The 802.11 protocol is often referred to as the 'listen-before-talk' protocol. As such, a request-to-send frame and a clear-to-send frame are exchanges between the source 101 and the destination 102. According to one exemplary embodiment, the RTS 201 is transmitted by the source 101. This RTS 201 is received by the destination 102, which prior to transmitting the CTS 203 a time period known as a short interframe space (SIFS) 202. waiting.

The CTS 203 is received by the selected relay / partner 104, which waits for another SIFS 204 before transmitting the partner-to-send frame 205. This another PCS 205 is also called a partner clear-to-send (PCTS). The source 101 then waits for another SIFS 206 after receiving the PTS 205 before transmitting the first portion 207 of the data frame. The first portion 207 of the data frame is received by the relay / partner 104 and the destination 102. The relay / partner 104 re-encodes and reconstructs the second portion 209 of the data frame and transmits the second portion 209 after SIFS 210. Finally, after receiving the second portion 209 of the data frame, the destination 102 reconstructs the first portion 207 and the second portion 209 to realize the data frame. At this point, assuming that destination 102 can correctly decode the data from the two received portions, it sends an acknowledgment of receipt (ACK) 211. As used herein, the RTS 201, the CTS 203, the PTS 205, the first and second portions 207, 209 of the data frames 207, 209, and the ACK 211 Includes completed transactions for sending and receiving.

3 is a block diagram of a frame format of RTS, CTS, PTS in an exemplary embodiment. These frame formats are modifications of the frame formats provided under the IEEE 802.11 protocol. Specific details of these formats are provided in the specifications of the IEEE 802.11 specification and its successor, which are incorporated herein by reference.

The RTS frame 201 includes a frame control field, a duration field, a destination address field, a partner address field, a source address field, and a frame check sequence (FCS) used to check for errors in a packet. As will be appreciated, the destination address, partner address and source address fields identify the destination, partner and source, respectively. Exemplary bit values are further shown in each frame. As will be apparent to those skilled in the art, the RTS frame 201 is a modified frame that includes a relay / partner address selected as a relay / partner in an impending transmission. Therefore, when received, the relay / partner (eg, relay / partner 104 consistent with the described example) will assume relay / partner function in imminent processing. It is emphasized that the selection of one relay / partner among a plurality of relays / partners is merely exemplary. It is envisioned that two or more STAs 103-108 may be selected as relay / partner STAs to implement the coded cooperative communication method of the exemplary embodiment.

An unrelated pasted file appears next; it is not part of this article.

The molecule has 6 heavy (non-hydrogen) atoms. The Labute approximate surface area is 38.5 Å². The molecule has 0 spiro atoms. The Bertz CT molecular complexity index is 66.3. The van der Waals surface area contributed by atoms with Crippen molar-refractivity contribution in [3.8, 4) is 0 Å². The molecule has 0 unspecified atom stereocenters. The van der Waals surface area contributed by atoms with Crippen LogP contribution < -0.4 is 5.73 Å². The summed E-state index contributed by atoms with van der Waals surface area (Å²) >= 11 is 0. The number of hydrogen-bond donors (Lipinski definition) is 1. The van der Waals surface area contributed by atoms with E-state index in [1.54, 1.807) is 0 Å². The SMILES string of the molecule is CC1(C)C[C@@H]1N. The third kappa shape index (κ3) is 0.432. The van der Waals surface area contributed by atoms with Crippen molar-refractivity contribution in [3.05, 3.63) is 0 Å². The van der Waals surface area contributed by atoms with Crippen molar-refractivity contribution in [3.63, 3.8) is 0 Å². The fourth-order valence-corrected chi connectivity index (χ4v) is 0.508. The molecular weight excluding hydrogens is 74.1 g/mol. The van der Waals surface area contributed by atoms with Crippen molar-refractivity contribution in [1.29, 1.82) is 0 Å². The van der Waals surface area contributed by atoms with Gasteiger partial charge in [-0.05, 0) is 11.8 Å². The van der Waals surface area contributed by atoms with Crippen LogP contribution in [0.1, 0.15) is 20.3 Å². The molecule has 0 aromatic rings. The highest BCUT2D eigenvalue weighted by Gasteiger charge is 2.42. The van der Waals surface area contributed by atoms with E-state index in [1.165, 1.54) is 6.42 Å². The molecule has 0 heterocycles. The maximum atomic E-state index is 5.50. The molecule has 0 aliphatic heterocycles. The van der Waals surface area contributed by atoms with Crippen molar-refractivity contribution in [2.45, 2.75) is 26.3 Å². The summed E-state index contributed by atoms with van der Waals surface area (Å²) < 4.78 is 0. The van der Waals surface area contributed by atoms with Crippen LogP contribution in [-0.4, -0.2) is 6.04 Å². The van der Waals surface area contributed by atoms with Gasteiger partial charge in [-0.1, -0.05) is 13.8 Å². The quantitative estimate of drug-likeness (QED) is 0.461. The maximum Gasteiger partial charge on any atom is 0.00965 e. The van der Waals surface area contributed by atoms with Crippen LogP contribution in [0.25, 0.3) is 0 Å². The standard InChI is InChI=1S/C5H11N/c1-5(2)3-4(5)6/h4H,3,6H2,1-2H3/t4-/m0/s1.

When the RTS frame 201 is transmitted and the SIFS period has elapsed, the CTS frame 203 is transmitted by the destination STA 102. The CTS frame includes a frame control field, a duration field, a destination address field, a relay / partner address field, and an FCS field. The CTS is received by the source STA and the relay / partner STA. As this frame is broadcasted, all STAs (except the relay / partner STA and source STA) remain silent until they receive an ACT 211 indicating the completion of the process.

Upon receiving the CTS frame 203, the relay / partner STA transmits the PTS frame 205. The PTS frame includes a frame control field, a duration field, a destination address field and an FCS field. Through the PTS frame 205, the relay / partner STA informs the source STA and the destination STA that it will function as a relay / partner STA during processing.

As described more fully herein, the use of the CMAC described above provides improved QoS in the transmission and reception of data frames in the wireless network 100.

Fig. 4 is a flow chart of a method of wireless communication in accordance with an exemplary embodiment. This method is best understood when considered in conjunction with the embodiment described in connection with FIGS. In addition, the method includes many features in common with the previously described exemplary embodiments. While common features may be mentioned, they generally are not described in detail so as not to obscure the method of the present exemplary embodiment. Also, the method of the example embodiment of FIG. 4 is best understood when reviewed with the description of FIG. 5.